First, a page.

In the last few years, the world has experienced a rash of devastating financial tragedies. From the 2008 financial meltdown to the recent Greek debt crisis, one can find the footprints of too-big-to-fail megabanks and investment firms. Corruption of the 1% global elite continues, as the super rich get richer and the poor get poorer.
Public outrage toward bankers is growing and many are seeking a way to account for this systemic fraud. Some wish to follow the lead of Iceland, a small island nation that successfully put such thieves in jail. On one hand, those who have bilked the public should face severe consequences. But at the same time, this alone will not get to the root of the problem. In order to truly tackle systemic issues of widening wealth inequality, we need to look more deeply at this destructive behavior and recognize it as a symptom of a larger social illness.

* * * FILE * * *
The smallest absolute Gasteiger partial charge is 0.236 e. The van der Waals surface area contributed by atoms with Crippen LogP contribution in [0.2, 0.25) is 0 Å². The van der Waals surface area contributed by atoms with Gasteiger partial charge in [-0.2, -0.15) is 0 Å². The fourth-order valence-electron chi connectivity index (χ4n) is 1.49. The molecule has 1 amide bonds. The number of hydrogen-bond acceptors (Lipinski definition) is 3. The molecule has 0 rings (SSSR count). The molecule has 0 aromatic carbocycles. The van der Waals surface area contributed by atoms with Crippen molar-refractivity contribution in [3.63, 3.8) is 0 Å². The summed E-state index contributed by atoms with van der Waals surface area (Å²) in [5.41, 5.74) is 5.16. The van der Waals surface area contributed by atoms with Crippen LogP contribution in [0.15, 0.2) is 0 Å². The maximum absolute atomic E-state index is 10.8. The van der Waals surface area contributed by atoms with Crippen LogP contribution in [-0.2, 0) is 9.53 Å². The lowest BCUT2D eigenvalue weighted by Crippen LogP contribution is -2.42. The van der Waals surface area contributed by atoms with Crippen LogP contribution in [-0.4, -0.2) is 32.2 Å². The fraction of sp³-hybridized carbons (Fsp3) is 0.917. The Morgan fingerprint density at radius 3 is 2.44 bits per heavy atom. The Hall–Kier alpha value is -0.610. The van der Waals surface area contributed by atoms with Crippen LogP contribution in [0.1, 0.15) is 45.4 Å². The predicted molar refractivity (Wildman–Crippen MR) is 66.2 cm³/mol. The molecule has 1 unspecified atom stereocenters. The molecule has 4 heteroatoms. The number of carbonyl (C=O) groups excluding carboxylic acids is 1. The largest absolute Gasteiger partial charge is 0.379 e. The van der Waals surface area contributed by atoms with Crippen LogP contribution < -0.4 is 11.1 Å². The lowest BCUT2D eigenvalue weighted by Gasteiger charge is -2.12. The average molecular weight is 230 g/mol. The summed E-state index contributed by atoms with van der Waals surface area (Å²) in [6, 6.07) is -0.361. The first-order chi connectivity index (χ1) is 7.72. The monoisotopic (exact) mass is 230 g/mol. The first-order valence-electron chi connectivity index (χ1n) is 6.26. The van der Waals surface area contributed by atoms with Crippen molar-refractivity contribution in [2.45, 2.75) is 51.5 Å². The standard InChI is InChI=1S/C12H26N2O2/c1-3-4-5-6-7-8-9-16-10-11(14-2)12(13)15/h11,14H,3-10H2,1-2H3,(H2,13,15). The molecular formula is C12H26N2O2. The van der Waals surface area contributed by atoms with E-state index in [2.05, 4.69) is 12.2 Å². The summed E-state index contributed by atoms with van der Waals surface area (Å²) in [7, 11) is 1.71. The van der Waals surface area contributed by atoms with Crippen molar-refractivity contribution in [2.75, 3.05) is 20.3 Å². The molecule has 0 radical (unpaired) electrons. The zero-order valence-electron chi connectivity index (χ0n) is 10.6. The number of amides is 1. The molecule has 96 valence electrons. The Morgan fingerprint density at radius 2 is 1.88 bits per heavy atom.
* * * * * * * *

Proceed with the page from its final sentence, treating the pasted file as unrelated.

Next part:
Sourced through Scoop.it from: archetypeinaction.com
A serious discussion of mental health and the addictions of Wall Street.